Dozens of flights were delayed and concerns grew over public health yesterday as Moscow choked in the worst smog in living memory, blown over the Russian capital from spreading wildfires.
The city’s iconic landmarks like the Kremlin towers and the wedding-cake Stalin-era skyscrapers were completely obscured from a distance as the acrid smoke that has suffocated the capital for days showed no signs of shifting.
The wildfires have sparked a major crisis in central Russia, with the authorities rushing to protect strategic sites including the country’s main nuclear research facility from the flames.
Drivers put on their car headlights in broad daylight to see through the smog while the sun shone as a hazy disc easily viewed by the naked eye with little discomfort.
Up to 2,000 passengers were stranded at Moscow’s Domodedovo International Airport when major delays hit their flights after they had crossed security and passport control to the departures area, the ITAR-TASS news agency said.
Domodedovo, in the south of Moscow, was the airport worst hit by the smog with dozens of departing flights delayed early yesterday and only a handful of aircraft able to land, its departures information showed.
Of Moscow’s other international airports, Vnukovo to the east was also experiencing delays, although the impact of the smog appeared to be less severe, while Sheremetyevo to the north was largely unaffected, officials said.
Residents of Moscow have rushed to escape the smog-drenched capital, with travel agents reporting package tours to destinations popular with Russians like Egypt, Montenegro and Turkey completely sold out.
“In the last week, the demand for tickets from Moscow sold online has gone up by 20 percent,” Irina Turina, spokeswoman of the Russian Union of Tour Operators, told Moscow Echo radio.
State air pollution monitoring service Mosekomonitoring said that carbon monoxide levels in the Moscow air were now over six-and-a-half times higher than acceptable levels.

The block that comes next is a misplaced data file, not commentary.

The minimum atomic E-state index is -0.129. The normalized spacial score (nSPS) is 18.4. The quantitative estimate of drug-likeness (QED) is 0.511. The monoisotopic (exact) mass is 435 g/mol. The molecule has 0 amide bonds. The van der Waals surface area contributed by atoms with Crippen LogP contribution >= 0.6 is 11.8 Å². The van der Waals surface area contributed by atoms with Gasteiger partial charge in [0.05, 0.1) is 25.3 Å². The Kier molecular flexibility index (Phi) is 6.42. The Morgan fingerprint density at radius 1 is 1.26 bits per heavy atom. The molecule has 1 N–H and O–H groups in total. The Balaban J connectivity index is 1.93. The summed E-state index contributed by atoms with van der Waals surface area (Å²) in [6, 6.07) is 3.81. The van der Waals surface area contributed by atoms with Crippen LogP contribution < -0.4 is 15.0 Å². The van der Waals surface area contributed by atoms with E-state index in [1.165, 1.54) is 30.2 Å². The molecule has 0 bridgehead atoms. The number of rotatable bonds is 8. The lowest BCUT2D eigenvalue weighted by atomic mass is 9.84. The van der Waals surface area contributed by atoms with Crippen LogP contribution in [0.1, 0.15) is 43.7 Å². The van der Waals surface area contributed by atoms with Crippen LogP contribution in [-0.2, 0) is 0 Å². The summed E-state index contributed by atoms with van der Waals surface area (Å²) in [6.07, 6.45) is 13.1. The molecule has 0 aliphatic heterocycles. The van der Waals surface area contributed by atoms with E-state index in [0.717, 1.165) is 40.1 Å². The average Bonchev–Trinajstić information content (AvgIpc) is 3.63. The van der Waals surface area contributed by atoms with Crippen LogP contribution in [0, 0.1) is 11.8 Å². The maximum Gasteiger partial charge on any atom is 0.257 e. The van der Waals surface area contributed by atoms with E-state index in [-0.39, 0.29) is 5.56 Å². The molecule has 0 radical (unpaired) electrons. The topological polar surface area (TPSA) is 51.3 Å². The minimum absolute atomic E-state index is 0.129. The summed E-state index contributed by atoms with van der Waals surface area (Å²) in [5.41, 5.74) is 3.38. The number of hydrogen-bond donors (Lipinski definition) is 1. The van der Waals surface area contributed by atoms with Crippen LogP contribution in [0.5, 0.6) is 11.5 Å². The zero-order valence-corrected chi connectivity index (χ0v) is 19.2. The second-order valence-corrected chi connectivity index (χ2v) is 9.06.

Tiny invisible particles from the fires were also present in concentrations over twice higher than the norm, with specialists warning these could prove highly dangerous if they entered the human system.
Controversially, Moscow’s high-profile Mayor Yuri Luzhkov had refused break off his holidays and return to the city. However, reports said yesterday he had after all decided to return to the capital.
Moscow residents and tourists tried to protect themselves from the smog by donning medical masks or even just clutching wet rags to their faces. However, health officials have warned that the best precaution was to stay at home.
The smoke — easily visible from space in NASA images — penetrated into homes and offices and was even detected inside the Moscow metro, one of the deepest underground systems in the world.
The wildfires that have killed 52 people were still spreading in central Russia, the Russian Ministry of Emergency Situations said, as weather forecasters said Russia’s worst heatwave in decades would continue in the coming days.
“Unfortunately, the number of fires have doubled in the Moscow region in the past 24 hours because of people playing with firecrackers near forests,” Vladimir Stepanov, a senior official with the Russian Ministry of Emergency Situations said on Saturday.
There were worries the flames could hit Russia’s main nuclear research site in Sarov, a city closed to foreigners, but officials said the situation was under control and soldiers deployed there would be sent elsewhere.
The authorities were also closely watching the situation around the region of Bryansk in western Russia where the soil is still contaminated by the 1986 Chernobyl nuclear disaster.
Weather forecasters warned that with a lack of wind forecast in the capital over the next days, the smog was unlikely to shift until the middle of next week.
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